Art is the signature of man (12).

Man is “a creator as well as a creature” (13).

Man is the microcosm; man is the measure of all things; man is the image of God (14)

Man is at once the exception to everything and the mirror and the measure of all things (14).

The simplest truth about man is that he is a very strange being (14).

Something happened; and it has all the appearance of a transaction outside time (15).

His body may have been evolved from the brutes; but we know nothing of any such transition that throws the smallest light upon his soul as it has shown itself in history (18-9).

We know nothing about prehistoric man, for the simple reason that he was prehistoric (19).

H.G. Wells and others have used evolution to eliminate the mystery of man by saying that he gradually changed over time. But Chesterton shows an event is not any more intrinsically intelligible or unintelligible because of the pace at which it moves.

Man is not merely an evolution but rather a revolution (7).

Second, if man is just an animal, then it leads to an absurd conclusion: why would there be religion of any kind then? 


Those who try to explain the origin of religion are trying to explain it away (25).


(3) The uniqueness of the man called Christ.

In order to show the uniqueness of the man called Christ, Chesterton again uses the reductio ad absurdum argument to show that if we look at Christ through a secular point of view, it contradicts itself.

When we look at the Gospel from a secular point of view, we see weird things: riddles, statements that make no sense – even to the Jews, stories, the praising of the meek during a military occupation, coming on earth for the purpose of dying, and so forth.

“There are a great many things about it which nobody would have invented, for they are things that nobody has ever made any particular use of; things which if they were remarked at all have remained rather as puzzles. […] But whatever be the answer, the Gospel as it stands is almost a book of riddles.”

“Some of these things might strike him as fables and some as truths; but none as truisms.”

“The same truth might be stated in another way by saying that if the story be regarded as merely human and historical, it is extraordinary how very little there is in the recorded words of Christ that ties him at all to his own time… He never used a phrase that made his philosophy depend even upon the very existence of the social order in which he lived.”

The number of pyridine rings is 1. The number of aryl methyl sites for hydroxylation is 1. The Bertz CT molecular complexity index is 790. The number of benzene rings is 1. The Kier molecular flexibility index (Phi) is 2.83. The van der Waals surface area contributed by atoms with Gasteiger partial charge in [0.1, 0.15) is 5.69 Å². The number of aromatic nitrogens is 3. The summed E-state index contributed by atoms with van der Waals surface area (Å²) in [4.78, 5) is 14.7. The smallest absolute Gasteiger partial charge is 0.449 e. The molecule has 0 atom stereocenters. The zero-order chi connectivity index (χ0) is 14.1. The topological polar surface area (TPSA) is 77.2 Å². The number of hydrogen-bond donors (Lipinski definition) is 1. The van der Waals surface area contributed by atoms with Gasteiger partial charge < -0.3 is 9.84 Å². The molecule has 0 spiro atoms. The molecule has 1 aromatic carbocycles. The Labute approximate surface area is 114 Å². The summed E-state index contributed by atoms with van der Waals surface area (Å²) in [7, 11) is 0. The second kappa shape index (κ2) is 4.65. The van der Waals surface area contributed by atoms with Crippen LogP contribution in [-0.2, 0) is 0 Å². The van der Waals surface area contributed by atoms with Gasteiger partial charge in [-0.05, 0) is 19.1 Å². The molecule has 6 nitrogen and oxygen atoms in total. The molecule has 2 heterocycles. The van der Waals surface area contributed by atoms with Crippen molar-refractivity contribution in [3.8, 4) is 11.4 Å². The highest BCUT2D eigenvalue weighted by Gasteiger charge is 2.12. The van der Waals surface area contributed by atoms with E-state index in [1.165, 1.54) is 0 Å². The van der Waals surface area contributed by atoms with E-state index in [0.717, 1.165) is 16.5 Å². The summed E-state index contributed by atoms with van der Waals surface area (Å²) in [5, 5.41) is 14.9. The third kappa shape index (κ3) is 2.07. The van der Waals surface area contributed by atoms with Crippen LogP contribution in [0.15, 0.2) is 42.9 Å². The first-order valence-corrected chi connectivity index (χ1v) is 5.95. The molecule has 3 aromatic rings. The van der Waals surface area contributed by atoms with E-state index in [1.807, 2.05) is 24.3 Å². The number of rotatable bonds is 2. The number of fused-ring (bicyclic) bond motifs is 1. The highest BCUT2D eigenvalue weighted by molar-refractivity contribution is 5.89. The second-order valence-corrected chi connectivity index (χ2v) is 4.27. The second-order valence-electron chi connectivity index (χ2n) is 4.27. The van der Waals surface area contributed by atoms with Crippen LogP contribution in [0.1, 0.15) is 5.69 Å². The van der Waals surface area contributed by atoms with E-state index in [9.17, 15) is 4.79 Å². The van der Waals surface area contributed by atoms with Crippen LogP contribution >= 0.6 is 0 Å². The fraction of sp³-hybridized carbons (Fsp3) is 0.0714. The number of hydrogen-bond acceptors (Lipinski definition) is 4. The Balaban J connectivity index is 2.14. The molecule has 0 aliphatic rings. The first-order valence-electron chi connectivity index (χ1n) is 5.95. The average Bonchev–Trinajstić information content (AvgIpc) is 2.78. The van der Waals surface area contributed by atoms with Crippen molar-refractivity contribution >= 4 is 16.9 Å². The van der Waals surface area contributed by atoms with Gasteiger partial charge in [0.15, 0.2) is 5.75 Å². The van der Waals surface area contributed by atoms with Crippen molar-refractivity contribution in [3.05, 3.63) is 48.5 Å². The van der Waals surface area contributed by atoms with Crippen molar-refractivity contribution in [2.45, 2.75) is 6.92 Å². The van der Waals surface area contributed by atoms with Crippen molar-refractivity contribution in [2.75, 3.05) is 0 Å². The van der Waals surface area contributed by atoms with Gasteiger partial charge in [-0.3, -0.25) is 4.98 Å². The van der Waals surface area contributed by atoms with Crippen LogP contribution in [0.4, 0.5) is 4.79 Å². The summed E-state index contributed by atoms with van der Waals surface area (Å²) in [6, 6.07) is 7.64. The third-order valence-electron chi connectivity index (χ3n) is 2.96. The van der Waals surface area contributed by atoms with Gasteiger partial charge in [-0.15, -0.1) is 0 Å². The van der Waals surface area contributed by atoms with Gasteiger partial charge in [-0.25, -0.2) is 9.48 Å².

“But he never made his morality dependent on the existence of the Roman Empire or even on the existence of the world. ‘Heaven and earth shall pass away, but my words shall not pass away.”

“I maintain therefore that a man reading the New Testament frankly and freshly would not get the impression of what is now often meant by a human Christ. The merely human Christ is a made-up figure, a piece of artificial selection, like the merely evolutionary man.”

Chesterton starts this second part about Christ in the same way as the first part. God in the cave. Just as the only thing we know about ‘the caveman’ is through his art, the only thing we know about Christ (remember that the scriptures were wither not written or they were kept secret only open to the Jewish people – as they were the only ones who found value there) is through the art in the cave where he was born.

The Christmas story is too close to us, we must stop back and marvel and what happened.  It was no peaceful assembly, no little drummer boy, no peaceful onlooking animals – just the ordinary aspects of a dirty cave with dirt and dung everywhere.  It was true humility, and yet it brought both division and unity to the world.

The argument that Jesus’ life was a mere fabrication misses the point that if it was fabricated then it really is an original fabrication.

“Divinity is great enough to be divine; it is great enough to call itself divine. But as humanity grows greater, it grows less and less likely to do so. God is God, as the Moslems say; but a great man knows he is not God, and the greater he is the better he knows it. That is the paradox; everything that is merely approaching to that point is merely receding from it. Socrates, the wisest man, knows that he knows nothing. A lunatic may think he is omniscience, and a fool may talk as if he were omniscient. But Christ is in another sense omniscient if he not only knows, but knows that he knows.” ~ Chapter 3

“The most that any primitive myth had even suggested was that the Creator was present at the Creation. But that the Creator was present at scenes a little subsequent to the supper-parties of Horace, and talked with tax-collectors and government officials in the detailed daily life of the Roman Empire, and that this fact continued to be firmly asserted by the whole of that great civilisation for more than a thousand years– that is something utterly unlike anything else in nature. It is the one great startling statement that man has made since he spoke his first articulate word, instead of barking like a dog. Its unique character can be used as an argument against it as well as for it. It would be easy to concentrate on it as a case of isolated insanity; but it makes nothing but dust and nonsense of comparative religion.” ~ Conclusion